KOAA News 5
February 10, 2016
"You pray for your enemies and people that don't like you," explains Cheek. "And that's difficult, and as a veteran, you're praying for those people that actually shot at you. That helps you come to terms with a lot of the stuff."FORT CARSON - A centuries-old tradition has become a new form of treatment for soldiers suffering from post-traumatic stress disorder, and the Native American sweat lodge on Fort Carson is leading the way for military installations around the country.
What once was a ritual held in secrecy is now a growing trend among both active duty and veteran warriors seeking its legendary cleansing powers. In a remote section of Turkey Creek, the air is filled with songs and smoke at the Lakota Sioux inipi, a traditional sweat lodge made of willow branches and donated quilts. It has been there since 1995. "They didn't have a clue as to what we were doing, and we weren't telling them at the time," says faith group leader Michael Hackwith.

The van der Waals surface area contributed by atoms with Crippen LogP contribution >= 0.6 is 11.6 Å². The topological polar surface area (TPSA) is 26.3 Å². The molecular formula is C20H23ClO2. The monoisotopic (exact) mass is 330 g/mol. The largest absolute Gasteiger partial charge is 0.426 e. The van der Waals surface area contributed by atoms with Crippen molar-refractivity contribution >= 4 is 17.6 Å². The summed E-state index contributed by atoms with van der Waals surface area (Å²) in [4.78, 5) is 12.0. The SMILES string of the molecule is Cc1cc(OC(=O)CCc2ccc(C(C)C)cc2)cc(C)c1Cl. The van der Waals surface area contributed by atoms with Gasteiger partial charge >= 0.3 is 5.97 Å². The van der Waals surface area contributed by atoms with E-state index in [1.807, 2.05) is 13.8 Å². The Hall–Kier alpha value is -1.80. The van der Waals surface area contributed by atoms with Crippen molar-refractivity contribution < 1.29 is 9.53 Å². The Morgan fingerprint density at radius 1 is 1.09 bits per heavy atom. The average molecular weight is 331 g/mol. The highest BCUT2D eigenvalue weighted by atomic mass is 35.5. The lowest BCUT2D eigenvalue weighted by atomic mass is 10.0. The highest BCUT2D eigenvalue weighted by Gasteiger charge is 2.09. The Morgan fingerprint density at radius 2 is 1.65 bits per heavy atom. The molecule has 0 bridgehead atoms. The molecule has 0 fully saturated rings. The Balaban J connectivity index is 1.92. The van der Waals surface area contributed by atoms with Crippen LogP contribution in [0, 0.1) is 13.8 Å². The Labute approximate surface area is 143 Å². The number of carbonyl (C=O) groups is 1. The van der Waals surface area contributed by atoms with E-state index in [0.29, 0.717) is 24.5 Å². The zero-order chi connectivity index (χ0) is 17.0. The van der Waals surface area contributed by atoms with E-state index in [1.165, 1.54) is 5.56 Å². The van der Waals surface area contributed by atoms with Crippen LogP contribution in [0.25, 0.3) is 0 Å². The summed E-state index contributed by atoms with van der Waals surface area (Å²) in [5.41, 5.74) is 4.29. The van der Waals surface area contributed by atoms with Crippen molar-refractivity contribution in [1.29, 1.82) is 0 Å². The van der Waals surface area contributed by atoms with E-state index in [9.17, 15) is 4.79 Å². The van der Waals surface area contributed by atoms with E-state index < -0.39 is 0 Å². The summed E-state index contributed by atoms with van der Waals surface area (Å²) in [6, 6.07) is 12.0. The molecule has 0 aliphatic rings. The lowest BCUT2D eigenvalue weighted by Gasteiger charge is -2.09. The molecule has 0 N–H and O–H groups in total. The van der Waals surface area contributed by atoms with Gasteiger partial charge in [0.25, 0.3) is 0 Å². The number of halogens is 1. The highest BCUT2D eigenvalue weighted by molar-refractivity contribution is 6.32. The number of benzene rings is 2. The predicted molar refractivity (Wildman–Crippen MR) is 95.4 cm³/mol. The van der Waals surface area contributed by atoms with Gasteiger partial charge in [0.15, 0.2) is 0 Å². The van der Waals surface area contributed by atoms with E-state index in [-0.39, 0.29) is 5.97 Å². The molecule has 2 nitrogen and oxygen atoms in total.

Hackwith, a Marine veteran of the Gulf War, started the inipi with a couple friends who wanted to follow their own cultural religious practice. They got permission from the manager of the Turkey Creek manager at the time. The participants pray, sing, play drums and sweat in the tent around dozens of hot stones, in complete darkness. It is a purity ritual designed to help sweat out negativity, a common problem for struggling soldiers.
Special Agent Kevin Cheek of the Air Force, now the military liaison for the sweat lodge, says, "I've deployed five times. I've been there and back, and all that negative baggage that you collect and the things that you see and stuff like that, this helps you cope. This helps you deal with all that."
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